Before the Supreme Court entered a ruling on the liability of generic drug makers in Mensing v. Pliva, many patients had filed Reglan lawsuits against generic drug manufacturers after they developed tardive dyskinesia from taking the acid reflux drug. After the Supreme Court’s ruling, some of those lawsuits have been dismissed. One of the most recent cases to be dismissed was filed by Joshua A. Whitener and his wife.
Whitener and his wife, Lindsey C. Whitener, originally brought a Reglan lawsuit against manufacturer Pliva Inc., the makers of the generic Reglan (metoclopramide). Among other side effects listed in the case, Joshua Whitener has suffered from tardive dyskinesia. The Whiteners accuse Pliva and other manufacturing companies of not properly warning them or healthcare professionals of the side effects linked to Reglan.
Judge Eldon Fallon of the U.S. District Court for the Eastern District of Louisiana issued a ruling in the Whitener’s case on December 6, stating that their lawsuit is “federally preempted because the generic versions of Reglan must follow exactly the warning labels of the brand-name drug.” However, the judge did leave the case in such a way as to allow for the Whiteners to make amendments to their case so that they can show that the manufacturers promoted or marketed the drug for use in off label ways. This, the judge said, would be a federal violation.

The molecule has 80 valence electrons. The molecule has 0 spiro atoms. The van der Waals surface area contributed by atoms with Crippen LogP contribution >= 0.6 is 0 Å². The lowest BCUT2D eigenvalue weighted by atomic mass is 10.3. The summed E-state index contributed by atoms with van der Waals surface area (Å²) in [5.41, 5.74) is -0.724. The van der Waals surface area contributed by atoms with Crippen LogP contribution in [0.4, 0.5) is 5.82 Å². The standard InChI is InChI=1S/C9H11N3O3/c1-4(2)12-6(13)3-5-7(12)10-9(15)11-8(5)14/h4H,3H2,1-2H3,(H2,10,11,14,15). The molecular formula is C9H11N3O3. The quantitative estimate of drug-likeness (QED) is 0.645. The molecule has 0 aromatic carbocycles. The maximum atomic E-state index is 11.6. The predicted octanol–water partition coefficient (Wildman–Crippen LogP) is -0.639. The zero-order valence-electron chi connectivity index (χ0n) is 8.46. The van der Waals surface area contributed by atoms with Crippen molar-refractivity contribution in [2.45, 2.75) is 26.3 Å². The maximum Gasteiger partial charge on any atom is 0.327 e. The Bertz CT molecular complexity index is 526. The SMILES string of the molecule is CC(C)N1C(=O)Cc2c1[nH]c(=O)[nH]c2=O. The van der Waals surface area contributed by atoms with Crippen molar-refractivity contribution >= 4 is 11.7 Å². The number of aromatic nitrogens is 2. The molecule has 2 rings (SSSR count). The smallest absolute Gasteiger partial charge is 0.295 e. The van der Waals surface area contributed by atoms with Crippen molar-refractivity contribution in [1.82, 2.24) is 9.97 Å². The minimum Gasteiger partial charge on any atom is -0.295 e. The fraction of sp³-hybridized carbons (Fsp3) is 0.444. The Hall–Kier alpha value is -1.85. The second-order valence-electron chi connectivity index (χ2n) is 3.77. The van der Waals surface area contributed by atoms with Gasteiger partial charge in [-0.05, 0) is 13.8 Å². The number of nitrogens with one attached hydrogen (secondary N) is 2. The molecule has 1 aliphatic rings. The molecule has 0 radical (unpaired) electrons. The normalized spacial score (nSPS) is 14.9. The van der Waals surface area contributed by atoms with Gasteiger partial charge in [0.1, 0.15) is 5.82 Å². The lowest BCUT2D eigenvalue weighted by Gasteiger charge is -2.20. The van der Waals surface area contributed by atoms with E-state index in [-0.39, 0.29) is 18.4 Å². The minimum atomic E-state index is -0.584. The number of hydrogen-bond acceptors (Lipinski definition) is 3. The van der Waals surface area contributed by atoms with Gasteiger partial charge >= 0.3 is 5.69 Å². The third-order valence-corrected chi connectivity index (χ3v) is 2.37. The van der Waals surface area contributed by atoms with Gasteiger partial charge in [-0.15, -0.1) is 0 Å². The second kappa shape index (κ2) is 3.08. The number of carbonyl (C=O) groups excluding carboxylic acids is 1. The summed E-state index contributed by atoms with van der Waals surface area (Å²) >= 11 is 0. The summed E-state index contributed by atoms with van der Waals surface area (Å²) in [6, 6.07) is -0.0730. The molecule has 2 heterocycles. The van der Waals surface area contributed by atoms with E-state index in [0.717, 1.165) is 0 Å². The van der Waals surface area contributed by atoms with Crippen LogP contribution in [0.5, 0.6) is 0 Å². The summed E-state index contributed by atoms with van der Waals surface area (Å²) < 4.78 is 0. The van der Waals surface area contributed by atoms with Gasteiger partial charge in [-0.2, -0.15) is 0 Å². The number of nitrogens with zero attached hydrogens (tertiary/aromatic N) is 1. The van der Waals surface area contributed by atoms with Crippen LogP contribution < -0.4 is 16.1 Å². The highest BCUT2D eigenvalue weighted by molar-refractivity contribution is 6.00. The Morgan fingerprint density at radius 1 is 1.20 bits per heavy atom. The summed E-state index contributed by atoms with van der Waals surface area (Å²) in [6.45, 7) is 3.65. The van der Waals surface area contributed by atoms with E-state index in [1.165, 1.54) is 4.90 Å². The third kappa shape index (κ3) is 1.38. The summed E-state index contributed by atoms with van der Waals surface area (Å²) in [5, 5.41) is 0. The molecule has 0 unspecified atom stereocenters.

This recent dismissal is not the first case that has been forced to be dismissed after the Supreme Court’s ruling and it may not be the last. However, it should be known that not all generic Reglan lawsuits are ruled upon in this manner since not everyone shared the Supreme Court’s opinion on the liability of generic drug manufacturers. If you have filed a generic Reglan lawsuit, or are considering it, these recent dismissals should not deter you in your efforts to get compensation for your injuries because each case is different and each judge presiding over them is different as well.